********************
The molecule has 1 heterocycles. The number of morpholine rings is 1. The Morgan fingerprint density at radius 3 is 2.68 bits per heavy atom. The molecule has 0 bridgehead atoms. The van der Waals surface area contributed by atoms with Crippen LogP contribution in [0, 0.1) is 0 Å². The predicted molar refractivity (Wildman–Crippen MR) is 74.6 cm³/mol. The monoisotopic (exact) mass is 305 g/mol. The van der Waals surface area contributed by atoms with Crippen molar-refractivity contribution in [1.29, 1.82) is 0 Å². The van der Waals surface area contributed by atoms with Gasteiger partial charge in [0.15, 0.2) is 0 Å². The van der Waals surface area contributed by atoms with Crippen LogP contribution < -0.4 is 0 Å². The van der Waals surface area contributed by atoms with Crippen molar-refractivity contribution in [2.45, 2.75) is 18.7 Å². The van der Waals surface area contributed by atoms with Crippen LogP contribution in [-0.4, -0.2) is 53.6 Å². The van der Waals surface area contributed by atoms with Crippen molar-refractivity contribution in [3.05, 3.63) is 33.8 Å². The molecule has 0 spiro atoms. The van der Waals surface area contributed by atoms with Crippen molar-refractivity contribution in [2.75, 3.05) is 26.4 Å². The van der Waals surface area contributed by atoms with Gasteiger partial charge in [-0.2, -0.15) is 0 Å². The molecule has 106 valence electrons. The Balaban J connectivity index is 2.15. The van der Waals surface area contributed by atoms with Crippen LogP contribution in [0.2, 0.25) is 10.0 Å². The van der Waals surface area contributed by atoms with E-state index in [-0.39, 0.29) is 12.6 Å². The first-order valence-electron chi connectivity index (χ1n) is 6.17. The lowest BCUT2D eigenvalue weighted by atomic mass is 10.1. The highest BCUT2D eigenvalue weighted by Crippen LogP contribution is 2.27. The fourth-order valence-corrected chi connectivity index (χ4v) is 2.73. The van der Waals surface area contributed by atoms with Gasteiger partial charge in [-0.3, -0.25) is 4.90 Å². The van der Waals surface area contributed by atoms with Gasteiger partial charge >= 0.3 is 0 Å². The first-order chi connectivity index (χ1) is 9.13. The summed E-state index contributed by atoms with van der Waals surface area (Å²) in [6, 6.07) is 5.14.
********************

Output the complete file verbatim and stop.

The molecule has 1 heterocycles. The number of morpholine rings is 1. The Morgan fingerprint density at radius 3 is 2.68 bits per heavy atom. The molecule has 0 bridgehead atoms. The van der Waals surface area contributed by atoms with Crippen LogP contribution in [0, 0.1) is 0 Å². The predicted molar refractivity (Wildman–Crippen MR) is 74.6 cm³/mol. The monoisotopic (exact) mass is 305 g/mol. The van der Waals surface area contributed by atoms with Crippen molar-refractivity contribution in [1.29, 1.82) is 0 Å². The van der Waals surface area contributed by atoms with Gasteiger partial charge in [0.15, 0.2) is 0 Å². The van der Waals surface area contributed by atoms with Crippen LogP contribution < -0.4 is 0 Å². The van der Waals surface area contributed by atoms with Crippen molar-refractivity contribution in [2.45, 2.75) is 18.7 Å². The van der Waals surface area contributed by atoms with Crippen LogP contribution in [-0.4, -0.2) is 53.6 Å². The van der Waals surface area contributed by atoms with Crippen molar-refractivity contribution in [3.05, 3.63) is 33.8 Å². The molecule has 0 spiro atoms. The van der Waals surface area contributed by atoms with Crippen molar-refractivity contribution in [2.75, 3.05) is 26.4 Å². The van der Waals surface area contributed by atoms with Gasteiger partial charge in [-0.2, -0.15) is 0 Å². The molecule has 106 valence electrons. The Balaban J connectivity index is 2.15. The van der Waals surface area contributed by atoms with Crippen LogP contribution in [0.2, 0.25) is 10.0 Å². The van der Waals surface area contributed by atoms with E-state index in [-0.39, 0.29) is 12.6 Å². The first-order valence-electron chi connectivity index (χ1n) is 6.17. The lowest BCUT2D eigenvalue weighted by atomic mass is 10.1. The highest BCUT2D eigenvalue weighted by Crippen LogP contribution is 2.27. The fourth-order valence-corrected chi connectivity index (χ4v) is 2.73. The van der Waals surface area contributed by atoms with Gasteiger partial charge in [-0.3, -0.25) is 4.90 Å². The van der Waals surface area contributed by atoms with Gasteiger partial charge >= 0.3 is 0 Å². The first-order chi connectivity index (χ1) is 9.13. The summed E-state index contributed by atoms with van der Waals surface area (Å²) in [6, 6.07) is 5.14.